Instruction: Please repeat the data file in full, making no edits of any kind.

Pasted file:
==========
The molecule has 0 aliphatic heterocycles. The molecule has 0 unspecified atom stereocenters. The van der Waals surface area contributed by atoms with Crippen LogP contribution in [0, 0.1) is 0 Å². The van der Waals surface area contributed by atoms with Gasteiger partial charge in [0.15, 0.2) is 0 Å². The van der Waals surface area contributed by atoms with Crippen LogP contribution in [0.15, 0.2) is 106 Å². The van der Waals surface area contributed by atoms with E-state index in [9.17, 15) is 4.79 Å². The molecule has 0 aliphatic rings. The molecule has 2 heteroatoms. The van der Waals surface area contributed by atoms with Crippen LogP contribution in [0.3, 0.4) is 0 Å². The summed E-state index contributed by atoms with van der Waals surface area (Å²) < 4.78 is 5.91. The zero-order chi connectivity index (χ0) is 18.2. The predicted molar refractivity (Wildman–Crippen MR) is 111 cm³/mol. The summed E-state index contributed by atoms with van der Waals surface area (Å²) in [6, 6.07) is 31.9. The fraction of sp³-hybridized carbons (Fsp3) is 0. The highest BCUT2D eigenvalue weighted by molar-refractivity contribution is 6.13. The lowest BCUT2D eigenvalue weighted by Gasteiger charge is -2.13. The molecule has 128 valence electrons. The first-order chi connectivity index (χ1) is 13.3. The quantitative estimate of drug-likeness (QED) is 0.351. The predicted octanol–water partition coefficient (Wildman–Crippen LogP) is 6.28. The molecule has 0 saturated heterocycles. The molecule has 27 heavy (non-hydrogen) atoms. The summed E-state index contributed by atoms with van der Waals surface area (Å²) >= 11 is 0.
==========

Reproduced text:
The molecule has 0 aliphatic heterocycles. The molecule has 0 unspecified atom stereocenters. The van der Waals surface area contributed by atoms with Crippen LogP contribution in [0, 0.1) is 0 Å². The van der Waals surface area contributed by atoms with Gasteiger partial charge in [0.15, 0.2) is 0 Å². The van der Waals surface area contributed by atoms with Crippen LogP contribution in [0.15, 0.2) is 106 Å². The van der Waals surface area contributed by atoms with E-state index in [9.17, 15) is 4.79 Å². The molecule has 0 aliphatic rings. The molecule has 2 heteroatoms. The van der Waals surface area contributed by atoms with Crippen LogP contribution in [0.3, 0.4) is 0 Å². The summed E-state index contributed by atoms with van der Waals surface area (Å²) < 4.78 is 5.91. The zero-order chi connectivity index (χ0) is 18.2. The predicted molar refractivity (Wildman–Crippen MR) is 111 cm³/mol. The summed E-state index contributed by atoms with van der Waals surface area (Å²) in [6, 6.07) is 31.9. The fraction of sp³-hybridized carbons (Fsp3) is 0. The highest BCUT2D eigenvalue weighted by molar-refractivity contribution is 6.13. The lowest BCUT2D eigenvalue weighted by Gasteiger charge is -2.13. The molecule has 128 valence electrons. The first-order chi connectivity index (χ1) is 13.3. The quantitative estimate of drug-likeness (QED) is 0.351. The predicted octanol–water partition coefficient (Wildman–Crippen LogP) is 6.28. The molecule has 0 saturated heterocycles. The molecule has 27 heavy (non-hydrogen) atoms. The summed E-state index contributed by atoms with van der Waals surface area (Å²) >= 11 is 0.